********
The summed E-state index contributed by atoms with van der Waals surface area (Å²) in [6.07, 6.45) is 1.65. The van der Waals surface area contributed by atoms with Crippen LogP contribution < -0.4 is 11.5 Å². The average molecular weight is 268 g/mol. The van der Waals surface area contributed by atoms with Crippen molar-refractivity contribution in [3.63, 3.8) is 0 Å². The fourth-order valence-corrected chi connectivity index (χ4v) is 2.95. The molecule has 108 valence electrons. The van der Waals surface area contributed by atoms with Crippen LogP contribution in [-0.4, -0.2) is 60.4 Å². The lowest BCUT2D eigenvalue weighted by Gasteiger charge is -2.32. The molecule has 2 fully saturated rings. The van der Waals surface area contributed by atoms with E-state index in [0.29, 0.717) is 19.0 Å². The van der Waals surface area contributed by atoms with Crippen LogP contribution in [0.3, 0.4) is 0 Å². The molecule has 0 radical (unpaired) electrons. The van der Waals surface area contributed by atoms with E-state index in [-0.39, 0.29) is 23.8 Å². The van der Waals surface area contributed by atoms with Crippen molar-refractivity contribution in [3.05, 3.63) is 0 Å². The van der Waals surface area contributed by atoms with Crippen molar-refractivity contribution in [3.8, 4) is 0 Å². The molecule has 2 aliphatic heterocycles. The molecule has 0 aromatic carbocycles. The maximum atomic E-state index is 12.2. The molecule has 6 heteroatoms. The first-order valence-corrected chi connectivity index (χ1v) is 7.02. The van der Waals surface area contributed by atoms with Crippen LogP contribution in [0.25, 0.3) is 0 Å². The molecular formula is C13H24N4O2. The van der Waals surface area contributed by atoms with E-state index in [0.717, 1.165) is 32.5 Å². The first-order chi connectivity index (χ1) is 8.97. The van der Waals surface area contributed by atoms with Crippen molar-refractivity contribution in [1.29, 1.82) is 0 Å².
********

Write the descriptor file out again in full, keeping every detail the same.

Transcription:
The summed E-state index contributed by atoms with van der Waals surface area (Å²) in [6.07, 6.45) is 1.65. The van der Waals surface area contributed by atoms with Crippen LogP contribution < -0.4 is 11.5 Å². The average molecular weight is 268 g/mol. The van der Waals surface area contributed by atoms with Crippen molar-refractivity contribution in [3.63, 3.8) is 0 Å². The fourth-order valence-corrected chi connectivity index (χ4v) is 2.95. The molecule has 108 valence electrons. The van der Waals surface area contributed by atoms with Crippen LogP contribution in [-0.4, -0.2) is 60.4 Å². The lowest BCUT2D eigenvalue weighted by Gasteiger charge is -2.32. The molecule has 2 fully saturated rings. The van der Waals surface area contributed by atoms with E-state index in [0.29, 0.717) is 19.0 Å². The van der Waals surface area contributed by atoms with Crippen LogP contribution in [0.3, 0.4) is 0 Å². The molecule has 0 radical (unpaired) electrons. The van der Waals surface area contributed by atoms with E-state index in [-0.39, 0.29) is 23.8 Å². The van der Waals surface area contributed by atoms with Crippen molar-refractivity contribution in [3.05, 3.63) is 0 Å². The van der Waals surface area contributed by atoms with Crippen molar-refractivity contribution in [3.8, 4) is 0 Å². The molecule has 2 aliphatic heterocycles. The molecule has 0 aromatic carbocycles. The maximum atomic E-state index is 12.2. The molecule has 6 heteroatoms. The first-order valence-corrected chi connectivity index (χ1v) is 7.02. The van der Waals surface area contributed by atoms with Crippen LogP contribution in [0.25, 0.3) is 0 Å². The molecular formula is C13H24N4O2. The van der Waals surface area contributed by atoms with E-state index in [0.717, 1.165) is 32.5 Å². The first-order chi connectivity index (χ1) is 8.97. The van der Waals surface area contributed by atoms with Crippen molar-refractivity contribution in [1.29, 1.82) is 0 Å².